How Much Do You Know About Triglycerides?
Your doctor may become concerned if your cholesterol level is too high. Another type of fatty substance found in the blood, known as triglycerides, may also need to be monitored in the effort to prevent heart disease. That is because research has identified high triglyceride levels as a risk factor for cardiovascular disease, even when cholesterol levels are normal.
What Are Triglycerides?Triglycerides are a form of fat present in food, human body fat, and blood. Blood triglyceride levels are affected by dietary fat and are manufactured in the body from other energy sources, such as carbohydrates. Triglycerides are also stored as body fat. An elevation of blood triglycerides is referred to as hypertriglyceridemia. The blood test to measure triglyceride levels is easy and can be done along with a routine blood test that also measures various types of cholesterol. The most accurate results are obtained when a person fasts before this test. Triglyceride levels can be quite variable, so several measurements may be needed to provide accurate baseline values.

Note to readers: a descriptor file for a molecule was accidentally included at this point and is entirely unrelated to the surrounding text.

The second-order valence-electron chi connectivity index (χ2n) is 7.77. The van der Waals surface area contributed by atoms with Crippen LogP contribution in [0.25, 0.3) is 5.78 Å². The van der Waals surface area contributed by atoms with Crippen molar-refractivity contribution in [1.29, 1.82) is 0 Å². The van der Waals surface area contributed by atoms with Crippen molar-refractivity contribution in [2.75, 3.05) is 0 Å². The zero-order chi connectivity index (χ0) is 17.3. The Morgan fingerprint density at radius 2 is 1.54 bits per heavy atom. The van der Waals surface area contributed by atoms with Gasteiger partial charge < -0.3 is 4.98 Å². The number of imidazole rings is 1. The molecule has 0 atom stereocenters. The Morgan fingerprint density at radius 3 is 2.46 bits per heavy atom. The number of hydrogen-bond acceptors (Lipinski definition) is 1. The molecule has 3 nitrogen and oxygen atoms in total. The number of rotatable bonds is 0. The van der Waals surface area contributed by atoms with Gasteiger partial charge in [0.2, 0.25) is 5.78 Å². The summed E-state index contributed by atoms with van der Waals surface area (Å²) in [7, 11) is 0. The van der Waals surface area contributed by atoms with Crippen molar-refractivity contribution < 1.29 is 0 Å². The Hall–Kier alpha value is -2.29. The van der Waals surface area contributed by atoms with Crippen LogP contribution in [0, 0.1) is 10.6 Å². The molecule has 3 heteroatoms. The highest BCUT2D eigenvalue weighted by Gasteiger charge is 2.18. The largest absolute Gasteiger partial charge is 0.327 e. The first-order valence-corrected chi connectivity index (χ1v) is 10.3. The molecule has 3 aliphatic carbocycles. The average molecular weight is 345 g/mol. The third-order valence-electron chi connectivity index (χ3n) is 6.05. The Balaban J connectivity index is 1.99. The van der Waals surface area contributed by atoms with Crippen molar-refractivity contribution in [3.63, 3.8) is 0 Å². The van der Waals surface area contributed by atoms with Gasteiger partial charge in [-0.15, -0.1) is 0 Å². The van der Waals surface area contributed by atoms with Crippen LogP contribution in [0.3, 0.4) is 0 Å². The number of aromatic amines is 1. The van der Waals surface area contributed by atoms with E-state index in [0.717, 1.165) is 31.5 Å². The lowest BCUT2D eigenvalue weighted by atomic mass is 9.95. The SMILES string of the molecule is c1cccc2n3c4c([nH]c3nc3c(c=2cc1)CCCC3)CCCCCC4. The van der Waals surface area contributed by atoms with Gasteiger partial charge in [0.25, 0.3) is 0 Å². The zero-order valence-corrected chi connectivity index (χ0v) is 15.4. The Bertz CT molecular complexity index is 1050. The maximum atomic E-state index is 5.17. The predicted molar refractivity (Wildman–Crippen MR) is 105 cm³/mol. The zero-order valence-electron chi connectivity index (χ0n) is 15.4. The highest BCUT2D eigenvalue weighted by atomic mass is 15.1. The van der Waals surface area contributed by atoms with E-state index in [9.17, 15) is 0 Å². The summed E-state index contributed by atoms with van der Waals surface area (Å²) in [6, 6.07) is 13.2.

How High Is Too High?An elevated triglyceride level can be an independent medical problem or can be due to another existing medical problem. For instance, people with poorly controlled type 1 or type 2 diabetes often have elevated triglyceride levels. Elevated triglycerides can also be brought on by thyroid disorders, kidney problems, obesity, excess alcohol, and taking certain medicines. The National Cholesterol Education Program (NCEP) classifies the ranges of fasting triglyceride levels in the following way:
- Normal—less than 150 milligrams per deciliter (mg/dL) (1.7 mmol/L)
- Borderline high—150-199 mg/dL (1.7-2.2 mmol/L)
- High—200-499 mg/dL (2.3-5.6 mmol/L)
- Very high—more than or equal to 500 mg/dL (5.7 mmol/L)